Forterra's new magazine, Ampersand, went totally live with unrehearsed and unedited performances
Photo by Danny Ngan

Ampersand live

An eclectic mix of artists, journalists, and activists for Ampersand Live

What do twenty-four people on stage, hundreds of people in the crowd and two hours of thoughtful, edgy, funny, political, corny, scientific and emotional storytelling make? The first Ampersand Goes Totally Live.

An eclectic mix of artists, journalists and activists attracted Forterra’s most diverse audience ever to Town Hall in Seattle on November 6th for the debut of our unrehearsed live event. Produced by journalist extraordinaire, Florangela Davila, the event was an outgrowth of the conversation begun by Forterra’s debut magazine, Ampersand, released in October and also produced by Florangela.

From our slightly biased vantage point, the evening was absolutely perfect. And luckily, we weren’t the only ones that felt this way. One guest told us, “It was fun, I learned, I laughed and I felt proud to have a connection to Forterra.”

Forterra’s never done an event like this before and it was exactly what we set out to do. “I realized as I was walking home that evening that I really did come away with a deeper sense of how the urban world and our nearby wilderness are interwoven,” an attendee reflected.

It was great to see old and new faces in both the audience and on stage. And this is a trend we plan to continue; in our ever-changing region we are serious when we say that we need to bring more people to the table.

Forterra's new magazine, Ampersand, went totally live with unrehearsed and unedited performances
Photo by Danny Ngan
It was an interesting potpourri of speakers – and very inspirational. Despite the recent rain, it made me fall in love with the Northwest again and so proud to be a Seattleite.
Ampersand Guest

The exhibitors in the lobby (El Centro de la Raza, SuttonBeresCuller, Pronto Cycle Share, Nature Consortium, and Mountaineers Books) set the tone for an evening of warm energy and enthusiasm that flowed into the Great Hall for the main event. Each contributor presented a unique point of view on why place matters. The catch? They had to do so in under five minutes.

It’s safe to say each and every contributor succeeded in inspiring the audience to maintain and continue to nourish our Pacific Northwest. “It was an interesting potpourri of speakers – and very inspirational. Despite the recent rain, it made me fall in love with the Northwest again and so proud to be a Seattleite,” commented another attendee.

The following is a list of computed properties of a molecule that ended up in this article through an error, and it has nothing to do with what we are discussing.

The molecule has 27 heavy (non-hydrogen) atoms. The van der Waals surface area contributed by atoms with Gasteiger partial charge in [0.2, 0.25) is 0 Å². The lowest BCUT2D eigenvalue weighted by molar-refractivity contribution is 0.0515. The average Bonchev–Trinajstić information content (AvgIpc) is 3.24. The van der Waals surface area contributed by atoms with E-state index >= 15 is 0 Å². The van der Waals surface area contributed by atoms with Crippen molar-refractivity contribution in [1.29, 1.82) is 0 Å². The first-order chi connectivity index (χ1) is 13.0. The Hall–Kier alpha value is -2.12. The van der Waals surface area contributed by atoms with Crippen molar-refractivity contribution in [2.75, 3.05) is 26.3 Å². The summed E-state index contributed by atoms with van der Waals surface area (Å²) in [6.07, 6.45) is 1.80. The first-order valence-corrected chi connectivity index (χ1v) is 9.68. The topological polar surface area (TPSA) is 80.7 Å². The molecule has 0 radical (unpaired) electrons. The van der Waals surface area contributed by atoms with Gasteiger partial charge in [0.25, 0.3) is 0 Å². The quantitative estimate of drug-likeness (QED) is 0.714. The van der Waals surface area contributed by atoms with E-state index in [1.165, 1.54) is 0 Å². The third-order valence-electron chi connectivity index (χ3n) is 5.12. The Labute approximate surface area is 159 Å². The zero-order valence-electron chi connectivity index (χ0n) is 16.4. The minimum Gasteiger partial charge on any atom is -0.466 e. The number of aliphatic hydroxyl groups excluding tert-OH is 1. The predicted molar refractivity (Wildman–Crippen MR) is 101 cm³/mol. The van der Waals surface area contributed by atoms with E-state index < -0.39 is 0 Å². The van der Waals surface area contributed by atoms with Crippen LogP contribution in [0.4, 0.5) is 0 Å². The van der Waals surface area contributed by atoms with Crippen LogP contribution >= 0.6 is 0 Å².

Among the acts at Ampersand Goes Totally Live were Seattle rappers, Prometheus Brown (Blue Scholars) and Thig Nat (The Physics); Adam Sedgley with locally based public radio program, BirdNote; solo performance artist, Stokley Towles; The Onlies, a Garfield High School bluegrass trio; Chef Daisely Gordon of Café Campagne and international award-winning owl photographer, Paul Bannick. Click on the image to the right to see the full lineup.

Journalists Knute Berger (Crosscut.com) and Charles Mudede (The Stranger) participated in the “Density Game Show,” answering questions like which city they feel is tackling density in the right way and how they would make sure Seattle isn’t just a city for rich white people.

Seth Grizzle, co-founder of Graypants talked about using conscientious design, local materials and responsible production to create diverse products, architecture and artwork. “Dream. Scribble. Make. That’s our process for creation,” Seth said.

Forterra's new magazine, Ampersand, went totally live with unrehearsed and unedited performances
Photo by Danny Ngan

Standing next to the dress she created using mussel shells from Shelton, artist Terra Holcomb described her work crafting ingenious dresses out of natural materials found locally. “Everything could possibly be a dress including moss, pine cones, even berries,” Terra said.

TEAGUE designer, Roger Jackson, described the process of developing the award-winning bike designed for Seattleites – “The Denny” – and mused, “Today is our opportunity to design a new and better world.”

Native American storyteller of the Lower Elwha Band of S’Klallam Indians, Roger Fernandes, spoke of our connection to the natural world and shared the Salish story of blackberry and wolf.

“There was something for everyone tonight, from the ultimate urbanista to the nature lover. A sustainable region needs to be the work of all of us and all of us must feel welcome doing it,” reflected Forterra’s President, Gene Duvernoy. “But to me the most beautiful thing about the evening was the common thread of why place matters to each of these contributors.”

Forterra plans to follow up on the success of this event with its next issue of Ampersand due out spring 2015. Be sure to secure your printed copy by becoming a Forterra member. Learn more at ampersand.org.

 

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